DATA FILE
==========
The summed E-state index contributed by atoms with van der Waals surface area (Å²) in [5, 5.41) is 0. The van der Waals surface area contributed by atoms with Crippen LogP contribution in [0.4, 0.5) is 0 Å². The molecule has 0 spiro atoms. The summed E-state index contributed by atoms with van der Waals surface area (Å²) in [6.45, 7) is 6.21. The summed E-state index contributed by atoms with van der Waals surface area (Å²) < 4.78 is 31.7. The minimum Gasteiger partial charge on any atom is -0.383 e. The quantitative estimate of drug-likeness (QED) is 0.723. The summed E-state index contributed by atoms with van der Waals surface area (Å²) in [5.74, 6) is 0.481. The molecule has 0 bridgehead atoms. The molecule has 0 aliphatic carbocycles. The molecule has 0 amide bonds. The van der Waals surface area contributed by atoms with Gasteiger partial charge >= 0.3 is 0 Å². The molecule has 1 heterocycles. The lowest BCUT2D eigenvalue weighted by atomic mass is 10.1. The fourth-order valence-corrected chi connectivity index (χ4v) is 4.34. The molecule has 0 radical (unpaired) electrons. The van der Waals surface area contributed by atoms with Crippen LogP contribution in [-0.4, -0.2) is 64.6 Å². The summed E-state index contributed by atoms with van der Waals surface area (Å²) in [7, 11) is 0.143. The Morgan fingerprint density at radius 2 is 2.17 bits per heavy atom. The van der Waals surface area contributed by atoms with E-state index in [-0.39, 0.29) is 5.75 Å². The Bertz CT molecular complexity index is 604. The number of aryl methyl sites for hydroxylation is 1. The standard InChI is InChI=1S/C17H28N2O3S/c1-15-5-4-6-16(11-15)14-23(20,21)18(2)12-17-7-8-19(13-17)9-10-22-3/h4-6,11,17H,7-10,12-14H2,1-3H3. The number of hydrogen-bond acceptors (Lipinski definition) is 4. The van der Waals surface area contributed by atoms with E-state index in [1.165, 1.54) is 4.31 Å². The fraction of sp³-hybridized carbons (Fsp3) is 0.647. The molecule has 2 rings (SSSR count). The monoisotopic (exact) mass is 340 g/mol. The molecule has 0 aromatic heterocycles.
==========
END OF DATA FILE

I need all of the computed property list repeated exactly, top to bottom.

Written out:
The summed E-state index contributed by atoms with van der Waals surface area (Å²) in [5, 5.41) is 0. The van der Waals surface area contributed by atoms with Crippen LogP contribution in [0.4, 0.5) is 0 Å². The molecule has 0 spiro atoms. The summed E-state index contributed by atoms with van der Waals surface area (Å²) in [6.45, 7) is 6.21. The summed E-state index contributed by atoms with van der Waals surface area (Å²) < 4.78 is 31.7. The minimum Gasteiger partial charge on any atom is -0.383 e. The quantitative estimate of drug-likeness (QED) is 0.723. The summed E-state index contributed by atoms with van der Waals surface area (Å²) in [5.74, 6) is 0.481. The molecule has 0 bridgehead atoms. The molecule has 0 aliphatic carbocycles. The molecule has 0 amide bonds. The van der Waals surface area contributed by atoms with Gasteiger partial charge >= 0.3 is 0 Å². The molecule has 1 heterocycles. The lowest BCUT2D eigenvalue weighted by atomic mass is 10.1. The fourth-order valence-corrected chi connectivity index (χ4v) is 4.34. The molecule has 0 radical (unpaired) electrons. The van der Waals surface area contributed by atoms with Crippen LogP contribution in [-0.4, -0.2) is 64.6 Å². The summed E-state index contributed by atoms with van der Waals surface area (Å²) in [7, 11) is 0.143. The Morgan fingerprint density at radius 2 is 2.17 bits per heavy atom. The van der Waals surface area contributed by atoms with E-state index in [-0.39, 0.29) is 5.75 Å². The Bertz CT molecular complexity index is 604. The number of aryl methyl sites for hydroxylation is 1. The standard InChI is InChI=1S/C17H28N2O3S/c1-15-5-4-6-16(11-15)14-23(20,21)18(2)12-17-7-8-19(13-17)9-10-22-3/h4-6,11,17H,7-10,12-14H2,1-3H3. The number of hydrogen-bond acceptors (Lipinski definition) is 4. The van der Waals surface area contributed by atoms with E-state index in [1.165, 1.54) is 4.31 Å². The fraction of sp³-hybridized carbons (Fsp3) is 0.647. The molecule has 2 rings (SSSR count). The monoisotopic (exact) mass is 340 g/mol. The molecule has 0 aromatic heterocycles.